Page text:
Quick Oats
This is the same process used to make rolled oats, but quick oats are processed longer. To process, groats are steamed, rolled, flattened, and dried into flakes.
Scottish Oats
Oats are milled or ground into flour. When cooked, it eats like porridge. This is the least favorable method for long-term storage. Avoid storing any grains, pre-milled or ground, as flour. It drastically reduces shelf-life.

Why Do Rolled Oats Store Longer?

Rolled and unflavored instant oats last the longest because of how they are processed. Steaming, rolling, and toasting remove the oils and moisture that lead to early spoilage.

When oats are stabilized (steamed and toasted) and stored in oxygen-free containers with oxygen absorbers, they have a 30+ year shelf-life. Also, bugs in all life stages, egg, pupae, and adult, will be killed within 2 weeks.

How long will Oat Groats Store in Long-term storage?

Oat groats are a great choice for long-term storage. I prefer eating the whole oat groat or steel-cut oats to rolled oats. There is much flavor and texture, but you won’t get the max-shelf life.

Oat Groats will store for 15 years in an oxygen-free container like a Mylar bag, food-grade pale, or a #10 can. The container is made oxygen-free by using an Oxygen absorber and sealing. If oat groats are stored in store-bought packaging, groats will last 9 to 12 months as long as bug eggs are not present.

Shelf Life of Steel-Cut Oats In Long-Term Storage

Steel-cut oats properly stored in an Oxygen-free container will last 10 to 15 years. You won’t get this kind of shelf-life from store-bought packaging, though. You are looking at a maximum of 9 to 12 months stored this way.

Repackaged into a hermetically sealed container like #10 can, Mylar bags, or a food-grade pale with an Oxygen absorber, the shelf-life is 10 to 15 years.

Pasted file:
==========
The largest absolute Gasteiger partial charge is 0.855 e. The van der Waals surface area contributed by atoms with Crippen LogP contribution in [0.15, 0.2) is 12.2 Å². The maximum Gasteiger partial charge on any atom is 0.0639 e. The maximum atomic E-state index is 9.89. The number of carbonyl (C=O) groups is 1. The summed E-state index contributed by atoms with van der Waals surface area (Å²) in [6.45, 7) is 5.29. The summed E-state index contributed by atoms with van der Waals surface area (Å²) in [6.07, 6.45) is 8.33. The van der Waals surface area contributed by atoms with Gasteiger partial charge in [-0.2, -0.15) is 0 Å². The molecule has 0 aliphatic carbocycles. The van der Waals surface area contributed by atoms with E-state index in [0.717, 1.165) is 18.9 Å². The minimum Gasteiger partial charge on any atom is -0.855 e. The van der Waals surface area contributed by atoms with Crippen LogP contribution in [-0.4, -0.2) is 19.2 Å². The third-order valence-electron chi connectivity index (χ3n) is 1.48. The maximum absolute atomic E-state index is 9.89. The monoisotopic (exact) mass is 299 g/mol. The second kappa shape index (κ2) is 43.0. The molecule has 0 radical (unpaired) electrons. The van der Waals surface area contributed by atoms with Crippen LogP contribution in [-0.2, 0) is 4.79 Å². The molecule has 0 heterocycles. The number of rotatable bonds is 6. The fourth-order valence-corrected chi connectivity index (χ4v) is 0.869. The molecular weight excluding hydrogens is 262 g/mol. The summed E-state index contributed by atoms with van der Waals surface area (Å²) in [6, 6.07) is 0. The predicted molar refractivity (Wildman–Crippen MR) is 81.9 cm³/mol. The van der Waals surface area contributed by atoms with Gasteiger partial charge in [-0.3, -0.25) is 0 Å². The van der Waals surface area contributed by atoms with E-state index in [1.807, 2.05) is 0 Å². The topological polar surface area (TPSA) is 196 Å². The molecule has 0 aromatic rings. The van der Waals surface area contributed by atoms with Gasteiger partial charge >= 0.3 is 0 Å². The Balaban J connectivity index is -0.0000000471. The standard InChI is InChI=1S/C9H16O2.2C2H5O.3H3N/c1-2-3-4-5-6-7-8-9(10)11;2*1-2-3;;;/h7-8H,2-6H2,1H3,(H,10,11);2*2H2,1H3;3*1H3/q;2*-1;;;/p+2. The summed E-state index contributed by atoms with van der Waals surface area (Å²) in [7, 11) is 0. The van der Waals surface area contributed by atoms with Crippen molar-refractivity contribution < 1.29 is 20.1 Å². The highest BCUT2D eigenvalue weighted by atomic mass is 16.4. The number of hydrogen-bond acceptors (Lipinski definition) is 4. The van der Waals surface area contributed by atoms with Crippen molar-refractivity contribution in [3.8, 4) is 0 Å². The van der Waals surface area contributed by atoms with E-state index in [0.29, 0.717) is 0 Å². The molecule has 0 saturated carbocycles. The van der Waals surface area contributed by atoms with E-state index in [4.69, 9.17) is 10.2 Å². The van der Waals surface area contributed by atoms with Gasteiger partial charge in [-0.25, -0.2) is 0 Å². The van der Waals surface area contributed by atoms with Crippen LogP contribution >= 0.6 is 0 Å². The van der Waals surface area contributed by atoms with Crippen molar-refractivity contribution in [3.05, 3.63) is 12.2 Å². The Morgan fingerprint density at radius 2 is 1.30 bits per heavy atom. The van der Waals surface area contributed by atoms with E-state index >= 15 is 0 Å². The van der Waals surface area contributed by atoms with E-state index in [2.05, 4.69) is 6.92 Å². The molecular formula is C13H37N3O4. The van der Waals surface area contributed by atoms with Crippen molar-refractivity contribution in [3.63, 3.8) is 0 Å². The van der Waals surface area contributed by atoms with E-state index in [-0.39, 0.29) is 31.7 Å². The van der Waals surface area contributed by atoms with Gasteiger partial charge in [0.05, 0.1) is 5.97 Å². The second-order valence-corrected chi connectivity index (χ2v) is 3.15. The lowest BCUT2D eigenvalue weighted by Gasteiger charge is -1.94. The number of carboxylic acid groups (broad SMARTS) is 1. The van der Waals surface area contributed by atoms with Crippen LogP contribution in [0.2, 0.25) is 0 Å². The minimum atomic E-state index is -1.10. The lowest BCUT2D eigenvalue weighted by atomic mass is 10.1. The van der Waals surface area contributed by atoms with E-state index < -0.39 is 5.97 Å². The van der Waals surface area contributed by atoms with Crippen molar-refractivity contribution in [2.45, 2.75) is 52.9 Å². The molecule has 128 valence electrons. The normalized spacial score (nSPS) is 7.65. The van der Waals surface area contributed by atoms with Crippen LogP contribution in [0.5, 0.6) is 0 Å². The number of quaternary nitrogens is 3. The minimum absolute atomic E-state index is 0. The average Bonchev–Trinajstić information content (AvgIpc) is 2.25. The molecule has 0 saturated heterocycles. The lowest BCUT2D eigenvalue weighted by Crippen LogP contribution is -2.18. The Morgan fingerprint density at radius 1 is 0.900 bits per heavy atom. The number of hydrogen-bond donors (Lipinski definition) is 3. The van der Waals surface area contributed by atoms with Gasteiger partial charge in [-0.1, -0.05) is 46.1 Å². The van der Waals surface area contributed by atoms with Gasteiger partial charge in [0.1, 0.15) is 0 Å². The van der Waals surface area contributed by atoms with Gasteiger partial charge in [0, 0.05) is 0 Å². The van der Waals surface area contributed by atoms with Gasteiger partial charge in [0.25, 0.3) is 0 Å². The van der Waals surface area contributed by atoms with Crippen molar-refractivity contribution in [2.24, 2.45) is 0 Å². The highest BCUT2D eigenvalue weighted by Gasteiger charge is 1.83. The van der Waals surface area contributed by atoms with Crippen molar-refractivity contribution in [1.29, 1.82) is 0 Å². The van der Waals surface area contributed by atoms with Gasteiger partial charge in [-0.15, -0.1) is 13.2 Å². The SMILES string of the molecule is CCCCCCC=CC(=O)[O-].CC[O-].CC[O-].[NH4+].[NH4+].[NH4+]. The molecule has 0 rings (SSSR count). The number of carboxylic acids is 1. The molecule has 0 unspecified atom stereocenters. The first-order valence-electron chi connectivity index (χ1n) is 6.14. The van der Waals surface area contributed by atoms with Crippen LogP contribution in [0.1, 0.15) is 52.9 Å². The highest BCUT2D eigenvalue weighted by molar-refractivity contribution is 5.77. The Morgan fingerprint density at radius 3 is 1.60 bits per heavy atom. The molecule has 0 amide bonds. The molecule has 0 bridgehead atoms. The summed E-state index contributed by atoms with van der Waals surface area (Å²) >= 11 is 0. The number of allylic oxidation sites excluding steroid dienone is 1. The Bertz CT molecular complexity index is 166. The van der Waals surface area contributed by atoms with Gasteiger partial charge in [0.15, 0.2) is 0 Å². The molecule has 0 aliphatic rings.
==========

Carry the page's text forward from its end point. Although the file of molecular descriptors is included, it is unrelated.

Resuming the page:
What Is The Shelf-life of Oat Flour

Store oat flour in sealed containers used for long-term storage, and you will get a 5-year shelf-life as long as moisture is 10% or less and the oils have been baked out when the groats were processed.

How Long Will Oats Last In Storage?

Oats will last 9 to 12 months if left inside store packaging. Oats are stored in an oxygen-free container for long-term storage as survival food lasts much longer.

In an O2-free environment, rolled oats will store for up to 30 years, steel-cut oats will store for 10 to 15 years, and Scottish oats (really course flour) will store for up to five years.

3 Ideal Long-term storage containers for Oats: Maximum Shelf-life

Mylar bags, #10 cans, food-grade pales or ball jars with Oxygen absorbers.

Top Storage Environment For Oats

For maximum storage life of survival, foods make sure the storage environment is cool, dry, less than 75° F, and keep sunlight off of oats by using opaque packaging, or in the case of ball jars covering or placed in a dark cupboard.

How Long Does it Take to Cook Oats From Long-Term Storage

If you are considering how easy it is to prepare oats to eat, hands down, rolled oats are the quickest to cook. When it comes to flavor that aren’t the winner, steel cut oats are. Let’s examine how long it takes to cook differen’t kinds of oats.

Chart #2 Oat Varieties: Cook Times

Oat TypeWater
Oat Groats/Oat grain/ KernelBoil 8 Cups of Water and 1 tsp of salt. Add 1 cup of oat groats, return to a boil and cook for
30 minutes, drain and serve
Steel- Cut Oats/Irish/Pinhead/Coarse Oats1 cup of steel-cut oats to 2/12 cup water, boil water with 1 tsp salt and steel cuts oats, reduce to a simmer and cook for 30 minutes